Impacts of tutoring initiative on bridging educational attainment gap

By Press Office

The release of a new report evaluating the impact of a large-scale tutoring initiative in Scotland, provides compelling evidence of the positive impact of tutoring in two critical areas: engaging the disengaged and tackling the poverty-related attainment gap.

Findings in the report draw on the transformative experiences of students enrolled in the groundbreaking Enhanced Learning Tutoring Initiative (ELTI), the largest project of its kind in Scotland.

Established in 2020 by QMU’s Widening Participation and Outreach Team and funded by STV Children's Appeal and local partners including Midlothian and East Lothian councils, ELTI offered new hope for young learners facing socio-economic hurdles.

During the peak of the pandemic, research from mentoring organisation MCR Pathways indicated that the closure of schools was exacerbating the poverty-related attainment gap in Scotland.

QMU tutoring

Disadvantaged and care-experienced young people had fewer educational resources at home, less access to private tuition than their wealthier counterparts, and increased stress and anxiety levels.

The ELTI programme targeted high school students working towards National 4, National 5, or Higher qualifications. The aim was to empower these students to reach their academic potential by offering high-quality tutoring sessions and fostering positive, nurturing relationships. As a time-limited funded programme, it was designed as a pilot to prove the value of such tutoring.

MCR Pathways research also showed that 68% of Scotland's most underprivileged young individuals reported doing no schoolwork during lockdown. Almost half of them perceived the materials as too challenging, 43% cited stress and anxiety as major obstacles to their learning and one in four had caregiving responsibilities that hampered their ability to engage in remote learning.

The evaluation report reveals a boost in students' confidence levels and that, in a supportive tutoring environment, they feel more at ease making mistakes and posing questions they might shy away from in a traditional classroom setting.

Academically, 70% maintained or improved their predicted exam performance as a result of participating in ELTI. The unhurried atmosphere of tutoring was appreciated by students, with over 80% expressing a willingness to participate in tutoring again. Beyond individual advantages, tutoring has a ripple effect in the classroom, reducing the demand on teachers' time while fostering a peer-to-peer support system.

The Head of the STV Children’s Appeal, Natalie Wright, said: “Helping young people to achieve is the foundation of the STV Children’s Appeal, so we were delighted to support ELTI – a creative solution to the educational inequalities that impact some young people’s potential to thrive.

“We welcome this report, which shows ELTI has been a transformative project, enabling those involved to improve their quality of learning, increase their confidence and enhance future life prospects, whilst also empowering young adult tutors. It’s extremely rewarding to see that a project that we’ve supported has had such a positive, life-changing impact.”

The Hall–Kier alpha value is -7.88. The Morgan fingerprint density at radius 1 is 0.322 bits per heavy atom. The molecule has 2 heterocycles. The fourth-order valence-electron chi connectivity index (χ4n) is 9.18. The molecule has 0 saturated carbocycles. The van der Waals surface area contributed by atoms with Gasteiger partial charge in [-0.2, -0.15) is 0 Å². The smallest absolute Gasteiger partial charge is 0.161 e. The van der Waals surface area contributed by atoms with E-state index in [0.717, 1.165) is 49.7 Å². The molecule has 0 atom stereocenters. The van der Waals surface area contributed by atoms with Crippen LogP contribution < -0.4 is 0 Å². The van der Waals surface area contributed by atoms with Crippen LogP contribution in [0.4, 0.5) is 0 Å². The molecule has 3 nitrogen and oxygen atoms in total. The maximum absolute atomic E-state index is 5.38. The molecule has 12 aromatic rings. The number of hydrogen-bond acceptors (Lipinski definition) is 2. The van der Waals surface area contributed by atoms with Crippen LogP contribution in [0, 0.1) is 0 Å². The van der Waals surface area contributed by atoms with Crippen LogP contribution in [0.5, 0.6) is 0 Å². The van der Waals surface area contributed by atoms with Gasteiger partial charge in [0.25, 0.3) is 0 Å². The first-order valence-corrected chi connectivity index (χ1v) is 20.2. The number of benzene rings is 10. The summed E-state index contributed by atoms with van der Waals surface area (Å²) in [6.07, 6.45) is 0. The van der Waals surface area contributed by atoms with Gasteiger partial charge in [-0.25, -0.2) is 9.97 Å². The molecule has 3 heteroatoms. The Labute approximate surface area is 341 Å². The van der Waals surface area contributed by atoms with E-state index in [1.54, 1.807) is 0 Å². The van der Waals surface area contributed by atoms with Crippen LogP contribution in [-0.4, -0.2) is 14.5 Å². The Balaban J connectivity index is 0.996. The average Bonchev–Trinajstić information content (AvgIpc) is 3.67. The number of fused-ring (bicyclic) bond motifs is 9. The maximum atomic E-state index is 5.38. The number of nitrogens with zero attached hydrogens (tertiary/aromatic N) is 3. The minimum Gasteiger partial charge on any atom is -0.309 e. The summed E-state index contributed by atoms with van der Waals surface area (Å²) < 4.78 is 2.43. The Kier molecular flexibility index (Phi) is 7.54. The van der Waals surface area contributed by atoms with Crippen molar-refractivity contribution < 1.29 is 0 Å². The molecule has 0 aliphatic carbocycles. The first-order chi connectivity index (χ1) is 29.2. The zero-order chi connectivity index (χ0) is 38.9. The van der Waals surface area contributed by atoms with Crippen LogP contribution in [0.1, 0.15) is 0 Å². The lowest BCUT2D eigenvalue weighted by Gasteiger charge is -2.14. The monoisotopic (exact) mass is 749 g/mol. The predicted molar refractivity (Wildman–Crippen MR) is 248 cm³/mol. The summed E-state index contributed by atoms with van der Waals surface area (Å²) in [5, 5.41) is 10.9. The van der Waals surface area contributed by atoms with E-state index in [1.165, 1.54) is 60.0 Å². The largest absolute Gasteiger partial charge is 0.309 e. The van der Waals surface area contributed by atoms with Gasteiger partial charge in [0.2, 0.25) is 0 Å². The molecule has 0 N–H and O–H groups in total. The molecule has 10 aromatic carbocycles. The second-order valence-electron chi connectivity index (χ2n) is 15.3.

"As the academic community grapples with the long-term repercussions of the pandemic, ELTI has shown the transformative power of targeted interventions. Investment in 121 and small group tutoring to those in need can lay the foundation for a more equitable and inclusive future. ELTI's success story serves as an inspiring model for other institutions to follow, demonstrating the value of tutoring in building a resilient and equitable education system for all."
Sir Paul Grice, Principal and Vice-Chancellor of QMU

The Newbattle High School Deputy Headteacher, Jim Fair, said: “The nurturing ethos of the ELTI tutors provided a personalised approach to each session. Without a doubt, the opportunity to work in small groups with the focus on consolidating students' understanding of exam content and supplementing the skills developed in class has shown to increase the confidence of our students.

"The initiative supported students through encouraging a positive attitude towards independent study in preparation for examinations and assessments. Key feedback from students is that the ELTI 'tutors really want us to pass our exams’.”

"ELTI has developed from its initial ‘emergency response’ to the Covid-related school closures and the impact these had on education. The longer-term impact of Covid on learning and engagement in education is still being felt and the need for extra support for some of our more vulnerable young people is as great as ever. School attendance is at an all-time low and ELTI has shown that tutoring can work as a tool to help re-engage young people in education, encouraging them back into school and back towards positive destinations. Having developed the programme over the four years it has run, we now have delivered an effective working model which can be shared and adopted by others to enable delivery of an equitable provision of tutoring across Scotland."
Lisa Vettese Cruden, ELTI Project Lead

Notes to Editor

For further information contact Maggie Wright on 07801 710360 or email

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